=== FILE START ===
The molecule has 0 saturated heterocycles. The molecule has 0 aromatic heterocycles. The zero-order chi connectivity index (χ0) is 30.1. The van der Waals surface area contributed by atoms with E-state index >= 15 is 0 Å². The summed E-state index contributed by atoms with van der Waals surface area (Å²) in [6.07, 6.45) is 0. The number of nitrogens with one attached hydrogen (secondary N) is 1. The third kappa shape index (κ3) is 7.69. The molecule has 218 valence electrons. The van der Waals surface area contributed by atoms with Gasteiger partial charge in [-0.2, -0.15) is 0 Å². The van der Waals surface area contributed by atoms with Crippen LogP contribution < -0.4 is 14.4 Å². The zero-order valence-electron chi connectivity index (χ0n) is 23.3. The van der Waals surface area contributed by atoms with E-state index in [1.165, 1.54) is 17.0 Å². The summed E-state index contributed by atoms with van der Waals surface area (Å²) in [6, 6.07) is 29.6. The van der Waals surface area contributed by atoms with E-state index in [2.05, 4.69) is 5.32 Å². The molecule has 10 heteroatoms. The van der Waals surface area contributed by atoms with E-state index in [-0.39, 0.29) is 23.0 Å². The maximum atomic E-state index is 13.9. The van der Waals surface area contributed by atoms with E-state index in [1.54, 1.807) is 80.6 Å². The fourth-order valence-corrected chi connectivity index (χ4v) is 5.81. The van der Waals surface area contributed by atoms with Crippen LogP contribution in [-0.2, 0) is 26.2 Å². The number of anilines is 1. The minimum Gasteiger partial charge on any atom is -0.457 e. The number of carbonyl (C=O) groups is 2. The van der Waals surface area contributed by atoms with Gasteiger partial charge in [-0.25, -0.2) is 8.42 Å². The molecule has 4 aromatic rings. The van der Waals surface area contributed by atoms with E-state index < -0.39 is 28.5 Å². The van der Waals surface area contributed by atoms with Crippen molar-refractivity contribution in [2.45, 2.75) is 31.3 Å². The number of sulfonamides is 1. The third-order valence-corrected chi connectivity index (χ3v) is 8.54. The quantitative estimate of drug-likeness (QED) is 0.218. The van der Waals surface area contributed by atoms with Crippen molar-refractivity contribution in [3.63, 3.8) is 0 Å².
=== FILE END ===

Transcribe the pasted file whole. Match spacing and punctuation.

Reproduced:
The molecule has 0 saturated heterocycles. The molecule has 0 aromatic heterocycles. The zero-order chi connectivity index (χ0) is 30.1. The van der Waals surface area contributed by atoms with E-state index >= 15 is 0 Å². The summed E-state index contributed by atoms with van der Waals surface area (Å²) in [6.07, 6.45) is 0. The number of nitrogens with one attached hydrogen (secondary N) is 1. The third kappa shape index (κ3) is 7.69. The molecule has 218 valence electrons. The van der Waals surface area contributed by atoms with Gasteiger partial charge in [-0.2, -0.15) is 0 Å². The van der Waals surface area contributed by atoms with Crippen LogP contribution < -0.4 is 14.4 Å². The zero-order valence-electron chi connectivity index (χ0n) is 23.3. The van der Waals surface area contributed by atoms with E-state index in [1.165, 1.54) is 17.0 Å². The summed E-state index contributed by atoms with van der Waals surface area (Å²) in [6, 6.07) is 29.6. The van der Waals surface area contributed by atoms with E-state index in [2.05, 4.69) is 5.32 Å². The molecule has 10 heteroatoms. The van der Waals surface area contributed by atoms with E-state index in [-0.39, 0.29) is 23.0 Å². The maximum atomic E-state index is 13.9. The van der Waals surface area contributed by atoms with E-state index in [1.54, 1.807) is 80.6 Å². The fourth-order valence-corrected chi connectivity index (χ4v) is 5.81. The van der Waals surface area contributed by atoms with Crippen LogP contribution in [-0.2, 0) is 26.2 Å². The number of anilines is 1. The minimum Gasteiger partial charge on any atom is -0.457 e. The number of carbonyl (C=O) groups is 2. The van der Waals surface area contributed by atoms with Gasteiger partial charge in [-0.25, -0.2) is 8.42 Å². The molecule has 4 aromatic rings. The van der Waals surface area contributed by atoms with E-state index < -0.39 is 28.5 Å². The van der Waals surface area contributed by atoms with Crippen molar-refractivity contribution in [2.45, 2.75) is 31.3 Å². The number of sulfonamides is 1. The third-order valence-corrected chi connectivity index (χ3v) is 8.54. The quantitative estimate of drug-likeness (QED) is 0.218. The van der Waals surface area contributed by atoms with Crippen molar-refractivity contribution in [3.63, 3.8) is 0 Å².